Tuesday, August 21, 2007

Day 1 - Austin to Oklahoma City

Saturday August 18, 2007
Total miles 427
Total travel time 8 hours
States: Texas, Oklahoma

We finally hit the road, a mere two hours behind schedule (gulp). Between extremely restrained packing and Stephen’s amazing abilities at loading vehicles, we got everything in we wanted to bring, with one exception: Stephen ended up bringing his mandolin except his guitar. He didn’t take the seat out, and we didn’t have to put anything on the roof. It is a bit cramped, but not really that bad. I’ve definitely traveled tighter... I am reminded of a trip in New Zealand on which I had to sit on pillows and couldn’t move my legs... remember that Mom, Dad and Dave?

All loaded up and ready to go:

We started by going the back way to the highway so Stephen could show me all the new natural gas pumping rigs that have popped up in our vicinity. This is, as you can imagine, something of a disappointment to us. At this point there aren’t any particularly close to us, but Stephen is worried about the potential for bad smells on the wind.

Little Guy had trouble the last hour or so before we left, and once we started driving fell right asleep. We were only about 45 minutes down the road when The Princess said “Are we almost there?” Stephen and I just looked at each other and laughed. We spent about an hour playing 20 questions. At one point I was thinking “giraffe” and Stephen and The Princess were guessing. They took surprisingly long, but they determined it was an herbivorous animal with horns from Africa that could be seen at a zoo, and at last the questions, “Does it have a long neck?” and “Does it have spots?” were asked. “Finally!”, I thought. Logically the Princess guessed “Is it a reindeer?” More laughter.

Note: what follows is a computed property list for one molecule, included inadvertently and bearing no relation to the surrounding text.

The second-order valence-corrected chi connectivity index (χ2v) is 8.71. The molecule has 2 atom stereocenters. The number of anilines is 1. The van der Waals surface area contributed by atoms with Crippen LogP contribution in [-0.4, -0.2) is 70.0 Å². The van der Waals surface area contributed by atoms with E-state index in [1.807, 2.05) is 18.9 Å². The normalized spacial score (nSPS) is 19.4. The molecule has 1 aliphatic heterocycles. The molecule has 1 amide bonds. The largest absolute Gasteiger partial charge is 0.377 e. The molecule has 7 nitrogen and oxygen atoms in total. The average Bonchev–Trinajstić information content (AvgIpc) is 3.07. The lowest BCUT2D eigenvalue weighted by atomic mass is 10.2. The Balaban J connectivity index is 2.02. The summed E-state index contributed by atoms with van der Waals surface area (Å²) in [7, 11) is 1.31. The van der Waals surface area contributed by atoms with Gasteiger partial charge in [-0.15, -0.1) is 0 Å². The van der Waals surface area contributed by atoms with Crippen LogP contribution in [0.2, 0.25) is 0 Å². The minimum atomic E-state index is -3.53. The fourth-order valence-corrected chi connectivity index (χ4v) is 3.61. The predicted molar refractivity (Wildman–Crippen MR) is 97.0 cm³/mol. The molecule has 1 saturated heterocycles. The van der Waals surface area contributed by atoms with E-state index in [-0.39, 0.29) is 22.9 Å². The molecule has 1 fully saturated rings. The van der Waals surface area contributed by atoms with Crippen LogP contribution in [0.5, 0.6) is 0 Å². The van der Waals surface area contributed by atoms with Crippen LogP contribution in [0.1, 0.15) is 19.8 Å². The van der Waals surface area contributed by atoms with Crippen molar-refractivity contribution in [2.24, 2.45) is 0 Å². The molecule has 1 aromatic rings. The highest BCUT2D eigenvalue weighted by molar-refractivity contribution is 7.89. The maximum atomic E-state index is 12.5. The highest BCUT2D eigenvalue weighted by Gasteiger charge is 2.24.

We got several hours of road behind us and stopped in West, TX at the famous Little Czech Bakery. I love trying unusual foods, especially when I am traveling, so I had a sausage and sauerkraut kolache, a poppy seed kolache and a cottage cheese kolache. I didn’t manage to eat them all in one sitting, but it was an interesting taste sensation. The rest of the family stuck to the more traditional flavors.

We drove on, with a few more stops for coffee, bathroom and nursing breaks. Little Guy did not sleep in the afternoon, which was a surprise since he seemed really tired. We did have one unpleasant stretch of crying, but he settled after nursing.

At long last we rolled into Oklahoma City, and pulled up to Jenny’s house at 6:00pm. Jenny is my foster sister from the Philippines... this is SUCH a cool story. My mom and dad sponsored her through Pearl Buck when I was a kid, and we wrote periodically. She ended up marrying an American and moving to the states, and became an even bigger part of our family. My mother considers her a daughter, so that makes her my sister!

Now she has two children, ages 16 and 9. It just happened that the 16 year old’s birthday is 8/19, so she cooked a big meal to celebrate. I told her it was like a delicious sampling of all the places she has lived! She made ribs and beef strips and chicken, she made yakisoba (she lived in Japan for 4 years when her husband was stationed there), and she made lumpia, these amazing egg roll-like treats from the Philippines. I ate until I could hold no more!

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